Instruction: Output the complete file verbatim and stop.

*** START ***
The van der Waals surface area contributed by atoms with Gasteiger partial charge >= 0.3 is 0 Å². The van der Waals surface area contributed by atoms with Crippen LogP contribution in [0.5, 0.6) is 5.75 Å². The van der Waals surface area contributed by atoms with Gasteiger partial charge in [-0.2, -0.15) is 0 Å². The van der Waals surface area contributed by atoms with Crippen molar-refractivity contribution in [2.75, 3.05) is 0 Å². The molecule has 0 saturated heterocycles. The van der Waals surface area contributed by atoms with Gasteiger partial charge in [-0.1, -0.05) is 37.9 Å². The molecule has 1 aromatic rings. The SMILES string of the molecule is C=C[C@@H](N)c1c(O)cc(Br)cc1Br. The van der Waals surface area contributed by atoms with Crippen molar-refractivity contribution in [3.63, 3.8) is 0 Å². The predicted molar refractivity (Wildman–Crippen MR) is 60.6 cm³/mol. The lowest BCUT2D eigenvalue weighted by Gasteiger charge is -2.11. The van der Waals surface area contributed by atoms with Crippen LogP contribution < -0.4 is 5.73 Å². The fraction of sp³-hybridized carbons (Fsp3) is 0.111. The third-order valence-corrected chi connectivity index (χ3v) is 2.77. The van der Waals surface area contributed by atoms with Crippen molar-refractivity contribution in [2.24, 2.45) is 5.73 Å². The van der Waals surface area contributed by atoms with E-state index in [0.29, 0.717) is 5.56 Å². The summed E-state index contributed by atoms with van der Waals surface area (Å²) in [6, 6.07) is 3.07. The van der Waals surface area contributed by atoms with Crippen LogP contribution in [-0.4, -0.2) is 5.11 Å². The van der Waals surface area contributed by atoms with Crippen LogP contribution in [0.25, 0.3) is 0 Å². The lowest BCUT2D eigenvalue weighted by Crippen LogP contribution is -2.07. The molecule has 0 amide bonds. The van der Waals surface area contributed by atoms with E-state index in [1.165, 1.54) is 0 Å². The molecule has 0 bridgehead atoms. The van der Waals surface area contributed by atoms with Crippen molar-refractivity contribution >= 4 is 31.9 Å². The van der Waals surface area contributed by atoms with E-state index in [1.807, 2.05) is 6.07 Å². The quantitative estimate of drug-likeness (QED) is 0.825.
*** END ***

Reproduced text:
The van der Waals surface area contributed by atoms with Gasteiger partial charge >= 0.3 is 0 Å². The van der Waals surface area contributed by atoms with Crippen LogP contribution in [0.5, 0.6) is 5.75 Å². The van der Waals surface area contributed by atoms with Gasteiger partial charge in [-0.2, -0.15) is 0 Å². The van der Waals surface area contributed by atoms with Crippen molar-refractivity contribution in [2.75, 3.05) is 0 Å². The molecule has 0 saturated heterocycles. The van der Waals surface area contributed by atoms with Gasteiger partial charge in [-0.1, -0.05) is 37.9 Å². The molecule has 1 aromatic rings. The SMILES string of the molecule is C=C[C@@H](N)c1c(O)cc(Br)cc1Br. The van der Waals surface area contributed by atoms with Crippen molar-refractivity contribution in [3.63, 3.8) is 0 Å². The predicted molar refractivity (Wildman–Crippen MR) is 60.6 cm³/mol. The lowest BCUT2D eigenvalue weighted by Gasteiger charge is -2.11. The van der Waals surface area contributed by atoms with Crippen LogP contribution < -0.4 is 5.73 Å². The fraction of sp³-hybridized carbons (Fsp3) is 0.111. The third-order valence-corrected chi connectivity index (χ3v) is 2.77. The van der Waals surface area contributed by atoms with Crippen molar-refractivity contribution in [2.24, 2.45) is 5.73 Å². The van der Waals surface area contributed by atoms with E-state index in [0.29, 0.717) is 5.56 Å². The summed E-state index contributed by atoms with van der Waals surface area (Å²) in [6, 6.07) is 3.07. The van der Waals surface area contributed by atoms with Crippen LogP contribution in [-0.4, -0.2) is 5.11 Å². The van der Waals surface area contributed by atoms with Crippen LogP contribution in [0.25, 0.3) is 0 Å². The lowest BCUT2D eigenvalue weighted by Crippen LogP contribution is -2.07. The molecule has 0 amide bonds. The van der Waals surface area contributed by atoms with E-state index in [1.165, 1.54) is 0 Å². The molecule has 0 bridgehead atoms. The van der Waals surface area contributed by atoms with Crippen molar-refractivity contribution >= 4 is 31.9 Å². The van der Waals surface area contributed by atoms with E-state index in [1.807, 2.05) is 6.07 Å². The quantitative estimate of drug-likeness (QED) is 0.825.